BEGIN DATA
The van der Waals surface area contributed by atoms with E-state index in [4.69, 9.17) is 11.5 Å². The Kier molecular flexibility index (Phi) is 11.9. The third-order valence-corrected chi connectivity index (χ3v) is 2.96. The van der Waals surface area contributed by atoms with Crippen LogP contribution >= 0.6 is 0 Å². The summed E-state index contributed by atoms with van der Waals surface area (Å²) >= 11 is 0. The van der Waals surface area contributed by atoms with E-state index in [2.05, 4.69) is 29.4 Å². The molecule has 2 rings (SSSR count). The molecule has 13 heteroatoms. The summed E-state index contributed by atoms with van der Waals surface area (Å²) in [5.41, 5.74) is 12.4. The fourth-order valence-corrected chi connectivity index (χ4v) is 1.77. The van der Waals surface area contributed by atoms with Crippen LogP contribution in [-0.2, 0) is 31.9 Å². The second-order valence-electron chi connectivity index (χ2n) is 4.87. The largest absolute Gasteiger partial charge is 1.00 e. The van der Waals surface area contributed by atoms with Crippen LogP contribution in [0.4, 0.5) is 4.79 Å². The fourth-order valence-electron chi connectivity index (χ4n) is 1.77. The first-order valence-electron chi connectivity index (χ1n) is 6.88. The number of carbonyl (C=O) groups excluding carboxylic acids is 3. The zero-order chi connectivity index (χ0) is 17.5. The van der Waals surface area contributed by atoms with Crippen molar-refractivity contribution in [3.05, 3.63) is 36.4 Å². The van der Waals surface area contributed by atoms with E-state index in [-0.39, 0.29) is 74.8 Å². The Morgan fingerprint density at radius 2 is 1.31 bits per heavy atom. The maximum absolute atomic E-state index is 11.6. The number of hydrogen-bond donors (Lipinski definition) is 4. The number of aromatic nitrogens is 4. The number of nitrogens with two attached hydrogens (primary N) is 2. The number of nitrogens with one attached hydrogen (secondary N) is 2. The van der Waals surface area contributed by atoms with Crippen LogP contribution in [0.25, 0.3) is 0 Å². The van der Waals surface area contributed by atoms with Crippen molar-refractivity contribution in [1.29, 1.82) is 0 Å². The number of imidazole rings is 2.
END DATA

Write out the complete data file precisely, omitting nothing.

The van der Waals surface area contributed by atoms with E-state index in [4.69, 9.17) is 11.5 Å². The Kier molecular flexibility index (Phi) is 11.9. The third-order valence-corrected chi connectivity index (χ3v) is 2.96. The van der Waals surface area contributed by atoms with Crippen LogP contribution >= 0.6 is 0 Å². The summed E-state index contributed by atoms with van der Waals surface area (Å²) >= 11 is 0. The van der Waals surface area contributed by atoms with E-state index in [2.05, 4.69) is 29.4 Å². The molecule has 2 rings (SSSR count). The molecule has 13 heteroatoms. The summed E-state index contributed by atoms with van der Waals surface area (Å²) in [5.41, 5.74) is 12.4. The fourth-order valence-corrected chi connectivity index (χ4v) is 1.77. The van der Waals surface area contributed by atoms with Crippen LogP contribution in [-0.2, 0) is 31.9 Å². The second-order valence-electron chi connectivity index (χ2n) is 4.87. The largest absolute Gasteiger partial charge is 1.00 e. The van der Waals surface area contributed by atoms with Crippen LogP contribution in [0.4, 0.5) is 4.79 Å². The fourth-order valence-electron chi connectivity index (χ4n) is 1.77. The first-order valence-electron chi connectivity index (χ1n) is 6.88. The number of carbonyl (C=O) groups excluding carboxylic acids is 3. The zero-order chi connectivity index (χ0) is 17.5. The van der Waals surface area contributed by atoms with Crippen molar-refractivity contribution in [3.05, 3.63) is 36.4 Å². The van der Waals surface area contributed by atoms with E-state index in [-0.39, 0.29) is 74.8 Å². The Morgan fingerprint density at radius 2 is 1.31 bits per heavy atom. The maximum absolute atomic E-state index is 11.6. The number of hydrogen-bond donors (Lipinski definition) is 4. The number of aromatic nitrogens is 4. The number of nitrogens with two attached hydrogens (primary N) is 2. The number of nitrogens with one attached hydrogen (secondary N) is 2. The van der Waals surface area contributed by atoms with Crippen LogP contribution in [0.25, 0.3) is 0 Å². The van der Waals surface area contributed by atoms with Crippen molar-refractivity contribution in [1.29, 1.82) is 0 Å². The number of imidazole rings is 2.